• The initiator – The person looking up a user presence state with the intention to initiate communication
  • The receiver – The person who has set their presence state and the intented contact of the initiator
  • The company – Responsible for enforcing PEACE & EARTH

As the initiator, you are responsible of making informed choices based on the information given to you. If you choose not to use this information to better your communication needs, then as a result you should not be suprised if you do not receive the response from the receiver in the time, or manner of which you antcipated. It is the initator’s responsibility to adhere to simple presence ettiquette. Skype for Business provides initator’s with enhanced presence capabilities that allow you to predict the future availablility of a receiver by using Exchange calendar free/busy information. It also provides enhanced search capability to find other people with a similar skill set or within the same department as the primary choice of receiver by utilising AD attributes (work, department, job title) and SharePoint Skill Search. As the initiator, you should use them to their full potential and not place an expected reliance on a single person in order to make a business decision or collaborate with, or you run the risk of slowing business process unnecessarily.

As the receiver, you are responsible for upholding the presence state that you have set. If you have set a presence state of available, then you should do your best to communicate with the initiator in accordance to EARTH. If you are busy, and have forgotten to change state, you should still respond to the initiator within the available state EARTH informing them that you are busy and that the presence state is not accurate and update your state accordingly.

It is not considered good practice to ignore a communication from an initator when your presence state is available, this can be interpretted as bad manners. Similarly, when your presence state is set to busy, you give yourself a better EARTH in order to respond.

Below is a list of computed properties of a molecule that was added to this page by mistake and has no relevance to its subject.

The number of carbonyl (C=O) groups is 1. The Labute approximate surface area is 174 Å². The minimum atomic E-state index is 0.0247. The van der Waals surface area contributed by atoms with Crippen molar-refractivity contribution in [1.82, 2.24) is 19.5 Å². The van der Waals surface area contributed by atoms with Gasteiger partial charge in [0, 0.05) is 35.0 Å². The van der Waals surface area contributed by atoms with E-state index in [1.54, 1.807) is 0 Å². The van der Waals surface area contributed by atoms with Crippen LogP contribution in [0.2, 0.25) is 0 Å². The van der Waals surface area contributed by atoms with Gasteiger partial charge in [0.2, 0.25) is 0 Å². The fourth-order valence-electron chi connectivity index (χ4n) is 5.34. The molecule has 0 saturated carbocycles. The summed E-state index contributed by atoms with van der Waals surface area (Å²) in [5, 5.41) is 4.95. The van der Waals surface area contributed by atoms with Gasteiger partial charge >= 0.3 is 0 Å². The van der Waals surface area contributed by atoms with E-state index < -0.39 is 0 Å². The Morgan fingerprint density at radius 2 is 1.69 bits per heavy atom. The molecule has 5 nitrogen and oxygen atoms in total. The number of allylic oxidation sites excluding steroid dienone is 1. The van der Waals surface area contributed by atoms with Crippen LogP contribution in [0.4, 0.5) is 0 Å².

If you ignore EARTH and respond quickly in a busy state to an initator, the initiator will quickly learn that they can reliably contact you in this state. The problem is compounded if the receiver continually fails to adopt busy EARTH on multiple communications. What the receiver is doing here, is redefining the intiator’s perception of the busy state. The initator will simply continue to communicate with the receiver in this state with the expectation that responses are expected within the same EARTH as an available state.

Once the initiator has had their expectation altered, the receiver is no longer able to utilise the busy state in the manner it was designed for. If the receiver attempts to revert back to original EARTH, this can be perceived as rude or arrogant by the intiator. The effects of this can be far reaching for the receiver and could lead to fractured relationships, unjust performance related indictments and false perception (back stabbing). From a team perspective it can be disruptive, reduce productivity and ultimately affect business process.

As a result, the receiver’s default psychie is not to cause conflict, so they now over use the Do not Disturb (DND) presence state, reducing their effective presence states to available or do not contact me. This also can have a negative effect on the perception the receiver is portraying to prospective intiators e.g. “John is always on DND, he is not helpful”. In doing so, the receiver has effectively changed the meanings of the presence states based on their behviour to:

Presence State PEACE EARTH
Available “Hi, I am online and at work. I will reply to you promptly” 1 minute
Busy “Hi, It says busy, but I am really available. I will reply to you promptly” 1 minute
Do Not Disturb “Please just leave me alone” 1 Day
Away “I have not been at my desk for a while and may not respond until I am available, or busy…..” 1 hour (in business hours)

Furthermore, DND is not a replacement to the busy state. Albeit with good intentions, applying the DND state effectively prevents any communication with the receiver. Some of this can be overcome by utilising the workgroup relationship, whereby people in your workgroup may contact you under the “urgent interruptions only” presence sub-state of DND. But consider users configured with enterprise voice. While in DND, calls will not be accepted from the PSTN, or P2P and customers will be presented with your voicemail (if you have one), or simply the receiver’s DID will be engaged. So over using the DND state can significantly impact the receiver’s ability to perform their job. Therefore, the receiver’s effective presence state list is now reduced to one, available.

The same bad habits can be extended into sub-state presence, such as “In a Call”, “In a Meeting”, “In a Conference Call” etc. These are all sub-states of the busy presence state. If the intiator has come to understand that the receiver will respond to communication when in these states they are also equally ineffective.

Some people have tried to overcome their mistakes for allowing the boundaries between available and busy to disappear by updating their presence note with some success. But these too will get ineffective if the receiver does not change their habit.